The drive control offers a broad range of gain levels, from mild crunch to all-out cascading-gain-like fury, though you’ll find no mega-chug metal or über-shred lurks here. While the Boost mode is less notable on top of this, it still induces a degree of added sting when you kick it in, providing a handy lead lift. Throughout the gain settings, there’s great touch sensitivity to the playing attack, and the amp cleans up impressively with a light pick attack, or by rolling off the guitar’s volume control, at all but the maxed-out drive level (which sounds fantastic in and of itself).
The two-knob EQ is surprisingly versatile, and the controls combine to elicit a wide range of voicings, from thick to bright to scooped to mid-pushed. The master volume works very well and allows cranked-up tones at bedroom volumes, but the VOD-50 sounds its best with the master up to at least a third of its range, or beyond, as do most amps.
The spring reverb sounds good, and the effects loop has a useful line/instrument switch that adds 25db of gain to the effects return in the instrument position. With the switch in the line position, the send functions as a line out, while the instrument setting drops the output by 25db to play nicely with stomp boxes.
Overall there’s easily enough output here to compete unmic'd with a loud drummer. Where some other players may justifiably complain of the “coldness” or “hardness” of solid-state guitar amps, I found nothing in the VOD-50 but great touch sensitivity and a truly inspiring playing feel, and I must say that I really enjoyed the experience.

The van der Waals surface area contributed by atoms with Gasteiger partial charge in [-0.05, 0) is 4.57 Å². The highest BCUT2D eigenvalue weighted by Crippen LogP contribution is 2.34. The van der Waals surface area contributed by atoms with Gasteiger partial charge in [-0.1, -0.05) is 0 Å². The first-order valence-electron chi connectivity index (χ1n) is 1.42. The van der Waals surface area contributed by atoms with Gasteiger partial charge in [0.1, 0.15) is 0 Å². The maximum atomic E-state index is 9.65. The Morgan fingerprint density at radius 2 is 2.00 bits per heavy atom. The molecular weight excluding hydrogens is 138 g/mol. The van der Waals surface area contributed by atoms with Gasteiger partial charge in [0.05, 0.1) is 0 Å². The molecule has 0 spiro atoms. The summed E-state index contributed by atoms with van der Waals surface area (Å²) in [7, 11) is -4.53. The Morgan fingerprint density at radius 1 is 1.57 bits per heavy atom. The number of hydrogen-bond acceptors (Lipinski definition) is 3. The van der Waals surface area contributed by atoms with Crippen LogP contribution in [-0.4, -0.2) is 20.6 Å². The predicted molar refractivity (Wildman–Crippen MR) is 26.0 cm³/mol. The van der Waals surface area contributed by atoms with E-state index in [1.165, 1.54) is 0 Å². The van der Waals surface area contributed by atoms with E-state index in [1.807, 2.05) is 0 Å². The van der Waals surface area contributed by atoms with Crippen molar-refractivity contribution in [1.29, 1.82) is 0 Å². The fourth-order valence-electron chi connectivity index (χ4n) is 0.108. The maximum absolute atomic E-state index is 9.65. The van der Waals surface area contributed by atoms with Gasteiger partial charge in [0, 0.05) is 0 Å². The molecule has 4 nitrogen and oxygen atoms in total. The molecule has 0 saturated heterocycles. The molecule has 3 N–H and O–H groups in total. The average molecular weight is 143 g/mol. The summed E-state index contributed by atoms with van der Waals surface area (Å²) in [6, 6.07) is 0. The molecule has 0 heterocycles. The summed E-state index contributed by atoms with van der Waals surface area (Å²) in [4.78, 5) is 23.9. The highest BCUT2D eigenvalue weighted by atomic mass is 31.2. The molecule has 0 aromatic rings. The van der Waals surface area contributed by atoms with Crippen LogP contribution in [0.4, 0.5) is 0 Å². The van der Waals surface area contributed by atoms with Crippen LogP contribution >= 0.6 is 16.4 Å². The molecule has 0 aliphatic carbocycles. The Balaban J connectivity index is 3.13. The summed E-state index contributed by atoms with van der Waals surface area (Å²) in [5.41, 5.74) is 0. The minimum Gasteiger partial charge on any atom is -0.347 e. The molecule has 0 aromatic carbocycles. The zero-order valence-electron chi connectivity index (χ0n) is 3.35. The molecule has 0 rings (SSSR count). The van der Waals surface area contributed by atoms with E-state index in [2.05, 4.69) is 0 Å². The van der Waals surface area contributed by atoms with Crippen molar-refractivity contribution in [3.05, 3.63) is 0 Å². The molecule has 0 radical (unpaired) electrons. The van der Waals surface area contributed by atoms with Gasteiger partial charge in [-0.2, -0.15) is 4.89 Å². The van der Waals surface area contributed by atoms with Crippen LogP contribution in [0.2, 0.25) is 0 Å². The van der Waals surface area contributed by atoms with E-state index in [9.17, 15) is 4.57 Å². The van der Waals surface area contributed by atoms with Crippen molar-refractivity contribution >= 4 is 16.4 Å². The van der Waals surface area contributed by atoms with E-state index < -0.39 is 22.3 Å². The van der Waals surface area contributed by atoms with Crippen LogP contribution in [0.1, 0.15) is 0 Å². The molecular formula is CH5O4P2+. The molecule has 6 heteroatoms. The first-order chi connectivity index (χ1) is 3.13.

Even so, to refresh my memory of what great all-tube rock tone sounds and feels like, I fired up my Friedman Small Box 50-watt head (a benchmark for the contemporary interpretation of classic British-rock guitar tones) and A/B’d it with the VOD-50, first through the 1x12 Rajani combo cab, and then with both amps through a 2x12 Celestion-loaded extension cab. The VOD-50 acquitted itself so well that I found it difficult to objectively voice a preference for the lead tone of either after a solid hour of playing between them.
The combo’s Jensen Jet speaker sounds very good, and the use of a neodymium unit to lighten the load is admirable, but I’d be curious to hear the Rajani with a more British-voiced speaker, and with a little more sparkle and chime available to the rhythm channel.
PRICE $1,979 (direct, plus shipping)
CONTROLS Clean (mid boost); drive and level (Lead channel); shared bass, treble, reverb, and master volume; boost
POWER 50 watts
TUBES One 12AX7 and one 12AU7
POWER AMP Discrete linear solid-state
EXTRAS Spring reverb, serial effects loop with instrument/line level switch, plus two-button foot switch and cover
SPEAKER 12" Jensen Neo
WEIGHT 29.7 lbs
Dave Hunter is a writer and consulting editor for Guitar Player magazine. His prolific output as author includes Fender 75 Years (opens in new tab), The Guitar Amp Handbook (opens in new tab), The British Amp Invasion (opens in new tab), Ultimate Star Guitars (opens in new tab), Guitar Effects Pedals (opens in new tab), The Guitar Pickup Handbook (opens in new tab), The Fender Telecaster (opens in new tab) and several other titles. Hunter is a former editor of The Guitar Magazine (UK), and a contributor to Vintage Guitar, Premier Guitar, The Connoisseur and other publications. A contributing essayist to the United States Library of Congress National Recording Preservation Board’s Permanent Archive, he lives in Kittery, ME, with his wife and their two children and fronts the bands A Different Engine and The Stereo Field.
Thank you for signing up to GuitarPlayer. You will receive a verification email shortly.
There was a problem. Please refresh the page and try again.